In today's special edition of Login, we look at the deep and lasting ways the pandemic has reordered the tech ecosystem — reshaping the industry's agenda, bringing new opportunities and threats to the fore, and leading us into whatever era will follow tech's long boom of the 2010s.
Thanks to Ina for handing the controls over to me here for the day! She'll be back Friday.
Today's Login is 2,100 words, an 8-minute read.
Illustration: Sarah Grillo/Axios
The coronavirus crisis has reset the tech industry's ecology with the speed and force of a meteor hitting a planet.
The big picture: Just as the industry's tools and services have shaped our experience of this disastrous moment, the pandemic has reshaped the industry itself in a matter of weeks.
Here's Silicon Valley's new food chain:
Big Tech's giant apex predators will strengthen their dominance while facing new threats.
In the middle ranks of the industry, where freshly IPOed newcomers on the way up pass middle-aged firms on their way down, chaos and carnage loom.
Tech's teeming underbrush of small startups will grow less crowded and more diverse.
The bottom line: The scale, reach and power of tech's giants looks less like a danger and more like a public good at this pivotal moment.
All this will give these companies a freer hand to pursue new markets, buy up potential competitors and fend off regulators than they had before.
Yes, but: In the new world, they'll face new dangers to their preeminence. (See below.)
Illustration: Aïda Amer/Axios
The industry's pre-coronavirus agenda isn't vanishing — but its priorities have already been reshuffled.
These agenda items have jumped to the top of the list:
Transforming healthcare. Tech has long viewed the healthcare sector as an over-regulated backwater resistant to digital transformation.
Distance learning and the digital divide. With schooling at all levels transformed for now into a remote experience, inequities in online access have moved from a long-term ethical concern to an immediate problem.
Network bandwidth and resilience. The shelter-in-place era has stressed networks in new and unplanned-for ways. So far they've held up well.
Misinformation and media polarization. Critics were already blaming big tech platforms for polarizing U.S. politics and spreading election-warping lies.
Meanwhile, these agenda items have lost some urgency:
Antitrust investigations and enforcement. The virus could slow but isn't scuttling efforts by the Justice Department, the Federal Trade Commission, Congress and the states to investigate monopolistic practices by Big Tech.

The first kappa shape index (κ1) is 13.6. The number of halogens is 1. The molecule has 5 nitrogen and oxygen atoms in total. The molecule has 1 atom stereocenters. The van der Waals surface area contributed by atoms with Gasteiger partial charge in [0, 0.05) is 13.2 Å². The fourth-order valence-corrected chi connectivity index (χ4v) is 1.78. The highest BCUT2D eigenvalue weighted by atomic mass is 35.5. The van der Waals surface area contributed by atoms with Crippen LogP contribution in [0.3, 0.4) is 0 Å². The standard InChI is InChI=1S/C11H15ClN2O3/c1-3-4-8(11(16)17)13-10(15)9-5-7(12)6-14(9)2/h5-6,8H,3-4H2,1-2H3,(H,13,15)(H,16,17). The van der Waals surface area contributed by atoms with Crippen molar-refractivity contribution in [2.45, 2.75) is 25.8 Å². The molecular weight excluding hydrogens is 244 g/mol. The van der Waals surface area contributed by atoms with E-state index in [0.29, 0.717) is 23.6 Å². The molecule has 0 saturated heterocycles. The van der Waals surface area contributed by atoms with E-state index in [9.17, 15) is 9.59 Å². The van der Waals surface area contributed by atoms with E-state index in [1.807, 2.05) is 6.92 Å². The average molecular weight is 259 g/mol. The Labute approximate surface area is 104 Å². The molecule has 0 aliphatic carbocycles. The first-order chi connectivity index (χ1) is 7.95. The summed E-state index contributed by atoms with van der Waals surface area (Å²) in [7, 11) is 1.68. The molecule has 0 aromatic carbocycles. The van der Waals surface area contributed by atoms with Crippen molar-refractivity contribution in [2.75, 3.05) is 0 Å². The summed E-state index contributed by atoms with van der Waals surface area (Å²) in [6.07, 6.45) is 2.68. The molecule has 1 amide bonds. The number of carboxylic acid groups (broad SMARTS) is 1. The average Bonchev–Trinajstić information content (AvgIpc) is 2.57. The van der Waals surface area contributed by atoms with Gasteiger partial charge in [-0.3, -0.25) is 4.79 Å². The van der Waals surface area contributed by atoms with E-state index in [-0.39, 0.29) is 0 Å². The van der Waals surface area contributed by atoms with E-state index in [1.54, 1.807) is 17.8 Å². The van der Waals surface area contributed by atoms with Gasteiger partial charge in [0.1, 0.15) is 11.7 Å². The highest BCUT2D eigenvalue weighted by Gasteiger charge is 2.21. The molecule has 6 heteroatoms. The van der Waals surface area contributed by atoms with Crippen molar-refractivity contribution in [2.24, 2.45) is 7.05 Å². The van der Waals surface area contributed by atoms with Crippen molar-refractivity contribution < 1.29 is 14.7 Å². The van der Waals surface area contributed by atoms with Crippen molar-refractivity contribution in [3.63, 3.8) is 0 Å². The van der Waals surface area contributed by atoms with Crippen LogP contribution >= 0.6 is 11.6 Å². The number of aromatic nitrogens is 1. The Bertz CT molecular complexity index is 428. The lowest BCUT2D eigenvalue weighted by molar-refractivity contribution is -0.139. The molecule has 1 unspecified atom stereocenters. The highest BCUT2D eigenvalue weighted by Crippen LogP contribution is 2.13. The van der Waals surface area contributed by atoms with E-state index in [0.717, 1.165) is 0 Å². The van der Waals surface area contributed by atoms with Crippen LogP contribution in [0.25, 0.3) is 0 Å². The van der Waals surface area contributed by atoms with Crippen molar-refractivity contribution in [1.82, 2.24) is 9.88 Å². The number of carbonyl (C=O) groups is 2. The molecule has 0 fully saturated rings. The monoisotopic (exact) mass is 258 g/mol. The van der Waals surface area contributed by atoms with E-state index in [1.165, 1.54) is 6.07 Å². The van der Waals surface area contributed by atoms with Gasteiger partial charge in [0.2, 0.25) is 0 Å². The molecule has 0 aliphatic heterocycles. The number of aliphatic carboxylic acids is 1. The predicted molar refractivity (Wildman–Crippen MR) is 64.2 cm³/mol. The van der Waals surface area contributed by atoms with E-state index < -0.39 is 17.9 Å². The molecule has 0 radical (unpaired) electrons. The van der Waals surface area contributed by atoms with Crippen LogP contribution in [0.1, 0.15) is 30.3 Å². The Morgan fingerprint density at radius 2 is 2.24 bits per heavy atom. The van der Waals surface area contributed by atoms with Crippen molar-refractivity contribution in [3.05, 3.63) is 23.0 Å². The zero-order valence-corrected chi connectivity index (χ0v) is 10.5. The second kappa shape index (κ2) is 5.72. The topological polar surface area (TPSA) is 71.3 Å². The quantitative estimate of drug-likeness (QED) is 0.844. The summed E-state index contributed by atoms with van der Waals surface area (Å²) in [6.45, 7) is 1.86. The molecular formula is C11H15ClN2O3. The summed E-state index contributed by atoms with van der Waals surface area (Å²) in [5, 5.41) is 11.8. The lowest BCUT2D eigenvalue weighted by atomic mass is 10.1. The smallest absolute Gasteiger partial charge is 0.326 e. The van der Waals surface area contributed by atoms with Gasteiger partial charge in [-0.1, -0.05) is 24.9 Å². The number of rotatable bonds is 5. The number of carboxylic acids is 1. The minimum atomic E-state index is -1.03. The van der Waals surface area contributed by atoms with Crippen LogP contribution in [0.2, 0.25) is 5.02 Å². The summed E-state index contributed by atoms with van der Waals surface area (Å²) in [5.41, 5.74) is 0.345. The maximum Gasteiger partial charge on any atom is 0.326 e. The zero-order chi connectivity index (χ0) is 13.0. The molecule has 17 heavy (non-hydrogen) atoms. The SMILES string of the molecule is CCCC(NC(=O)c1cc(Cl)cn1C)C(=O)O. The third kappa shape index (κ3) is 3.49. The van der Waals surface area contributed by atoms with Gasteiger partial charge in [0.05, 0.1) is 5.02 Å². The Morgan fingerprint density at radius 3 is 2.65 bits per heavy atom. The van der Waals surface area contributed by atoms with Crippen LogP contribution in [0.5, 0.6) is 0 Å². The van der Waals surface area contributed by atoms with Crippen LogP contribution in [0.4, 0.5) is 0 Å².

Consumer privacy. Despite a cavalcade of data breaches and privacy-protection violations, the American public seems to remain ambivalent about the tradeoffs between protecting their personal information and supporting free, ad-supported internet services, telling survey takers that they care about the issue but rarely modifying their behavior.
Screen overload. Before the coronavirus, many Americans feared that too much time in front of screens was rotting our brains and atrophying our bodies.
Big Tech's newly bolstered dominance doesn't make these companies invulnerable.
The big picture: Three elements form the ground on which the tech giants built their success — cheap hardware, connectable software and the freedom to innovate. Each of these foundations already faced threats that the virus crisis has now amplified.
Cheap hardware: The tech economy relies on a simple dynamic of efficient manufacturing and process improvement that drives down the prices of expensive breakthrough products until they become cheap and universal.
Connectable software: Our digital civilization is built on software-all-the-way-down stacks of interdependent code. These layers upon layers of programs and libraries talk to each other using application programming interfaces (APIs) — sets of commands that let diverse companies, organizations, and individuals build services that work together.
Freedom to innovate: There's widespread consensus in Silicon Valley that the industry has thrived because it's been left relatively unregulated.
For the past decade, everyone in the tech world has wondered how the great boom of the Big Tech era that began in the mid-2000s would end. Now we know.
Why it matters: Recessions are "incumbent killers," says Bruce Mehlman. He's talking about politics, but the same principle holds true in tech.
Flashback: Every past recession and downturn in modern memory has led to the eclipse of tech industry incumbents and the rise of new powers.
What's next: Right now, it's hard to imagine how today's crisis could possibly alter the tech landscape in ways that would displace the power of tech's colossi.
Yes, but: Two midsize companies' recent successes point to ways that newcomers can still outflank the giants with well-conceived and -designed software, smart market positioning and, of course, luck.
The bottom line: We've only seen the first tremors from the pandemic's tech impact. Whatever's coming next will be as big as it is unpredictable.
This is a pretty amazing Hot Wheels track.